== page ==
As Béranger rightly states, in reference to the press, "Good or bad, deceitful or truthful, dishonest or virtuous, it is, in a free country, all-powerful. It creates public opinion and customs; if good, it strengthens the family and the school, if bad it destroys them; it can bring down governments or put them in place; it lays claim to peace and war."
In 1936, in a talk to the writers and friends of La Croix, who came to a meeting in Rome, Pope Pius XI, the enlightened and staunch animator of the international Catholic Press Exhibition, after having drawn attention to the "omnipotence of the press", said:
"This expression hardly does justice to the reality. The spoken word by itself is already all-powerful... What can we say then of this already all-powerful word when it can employ such an organized body, such a means of dissemination, as is the press? Thanks to this organization and to this means of dissemination it is indeed omnipotence which is extended over and beyond all bounds."
There are no less authoritative and convincing proofs regarding the cinema and the radio. We will refer to these in the second part of this
book. After dealing at length with the press apostolate, we will touch on the apostolate of the cinema and that of the radio.
For now the following points should suffice:
Pope Pius XI was an animator and supporter of the cinema. He saw it as a wonderful outcome of science, well nigh a gift that God's goodness willed to lavish on humanity but which had become, only too well, "a source and medium of tremendous evil." This concern made him exclaim, heart-broken: "How many ruined lives! These are souls. It is a frightful thing to contemplate."3
Pius XI's opinion as regards the modern invention of the radio was along the same line. He had seen its birth, its rapid advance, and its marvelous applications and he wanted to employ it himself to broadcast his radio messages to the whole of humanity.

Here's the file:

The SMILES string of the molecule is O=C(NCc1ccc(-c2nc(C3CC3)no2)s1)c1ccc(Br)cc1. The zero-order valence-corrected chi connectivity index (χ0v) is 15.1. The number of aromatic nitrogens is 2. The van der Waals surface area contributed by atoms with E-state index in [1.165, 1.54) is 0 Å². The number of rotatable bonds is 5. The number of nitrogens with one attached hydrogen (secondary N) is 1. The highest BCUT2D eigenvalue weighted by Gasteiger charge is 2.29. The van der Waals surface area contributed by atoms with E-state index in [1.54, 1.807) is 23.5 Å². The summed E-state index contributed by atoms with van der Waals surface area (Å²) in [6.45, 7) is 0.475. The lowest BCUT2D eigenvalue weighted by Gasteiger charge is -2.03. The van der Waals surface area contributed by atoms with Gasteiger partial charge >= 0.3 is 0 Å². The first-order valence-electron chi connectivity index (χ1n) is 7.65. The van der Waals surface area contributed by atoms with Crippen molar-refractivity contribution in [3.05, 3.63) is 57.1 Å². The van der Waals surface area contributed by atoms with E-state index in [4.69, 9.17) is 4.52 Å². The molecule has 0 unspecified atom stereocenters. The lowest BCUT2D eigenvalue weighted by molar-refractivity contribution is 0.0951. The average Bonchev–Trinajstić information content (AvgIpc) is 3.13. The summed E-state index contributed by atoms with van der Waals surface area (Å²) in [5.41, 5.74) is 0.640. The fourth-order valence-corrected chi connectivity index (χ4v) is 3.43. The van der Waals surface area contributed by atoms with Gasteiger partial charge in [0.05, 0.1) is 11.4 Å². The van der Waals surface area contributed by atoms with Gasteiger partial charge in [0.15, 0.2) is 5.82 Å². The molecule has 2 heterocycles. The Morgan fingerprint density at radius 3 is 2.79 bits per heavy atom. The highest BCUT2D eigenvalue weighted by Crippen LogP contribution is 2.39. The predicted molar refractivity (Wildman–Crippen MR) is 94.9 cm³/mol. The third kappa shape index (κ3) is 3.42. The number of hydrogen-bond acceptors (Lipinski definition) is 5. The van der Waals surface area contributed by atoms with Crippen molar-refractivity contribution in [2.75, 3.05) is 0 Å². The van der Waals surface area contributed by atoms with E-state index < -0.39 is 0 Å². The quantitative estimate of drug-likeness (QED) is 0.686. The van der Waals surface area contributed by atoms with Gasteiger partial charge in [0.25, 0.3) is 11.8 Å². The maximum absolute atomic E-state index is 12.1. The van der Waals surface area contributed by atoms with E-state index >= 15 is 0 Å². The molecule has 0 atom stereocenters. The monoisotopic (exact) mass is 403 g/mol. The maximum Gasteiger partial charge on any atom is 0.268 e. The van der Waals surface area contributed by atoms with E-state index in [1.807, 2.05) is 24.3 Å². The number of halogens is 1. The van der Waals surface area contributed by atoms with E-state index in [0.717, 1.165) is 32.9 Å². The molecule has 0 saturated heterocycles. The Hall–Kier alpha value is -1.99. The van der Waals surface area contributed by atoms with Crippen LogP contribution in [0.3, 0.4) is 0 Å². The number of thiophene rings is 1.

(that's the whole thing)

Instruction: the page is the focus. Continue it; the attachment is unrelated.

The reigning Pope, Pius XII, like his Predecessor, rates highly the power of the press, the cinema and the radio and is concerned about them. Testimony of this is his countless speeches, writings and events. Among these last we like to recall the "Decree of Praise and Approval", given on 10 May 1941 to the Pious Society
of Saint Paul, a modern religious Congregation whose members set themselves the publishing apostolate as their special aim.
The specific aim of the publishing apostolate is the glory of God and the salvation of people's souls.
It is the same program that the Angels put into song at Bethlehem's crib: "Gloria Deo, pax hominibus."4 It is the program of Jesus Christ and of his perennial life in the Church.
[It is] a very lofty aim, therefore; a divine aim.
The sole ideal of the publishing apostle is to have God reign in people's souls. It is, in other words, to have people submit their mind to God and thus to stir up faith and, if necessary, to instill it; to submit their will to God, thus observing his law in practice; and to submit their heart to him, thus inspiring in them supernatural love of God, charity.
The sole treasure it focuses on is eternal glory in heaven. It is a treasure that apostles want essentially to guarantee, resolutely and relentlessly, for themselves, and to acquire for their brothers and sisters, all men and women.
1 Pius XI, Vigilanti cura. * 1936 encyclical on Motion Pictures.
2 Mk 16:15. * "Go into all the world and preach the gospel to the whole creation."
3 Discourse to the Committee of the International Federation of the Motion Pictures Press, given at Castelgandolfo on 10 August 1934.
4 * Cf. Lk 2:14: "Glory to God in the highest, and on earth peace, good will among men."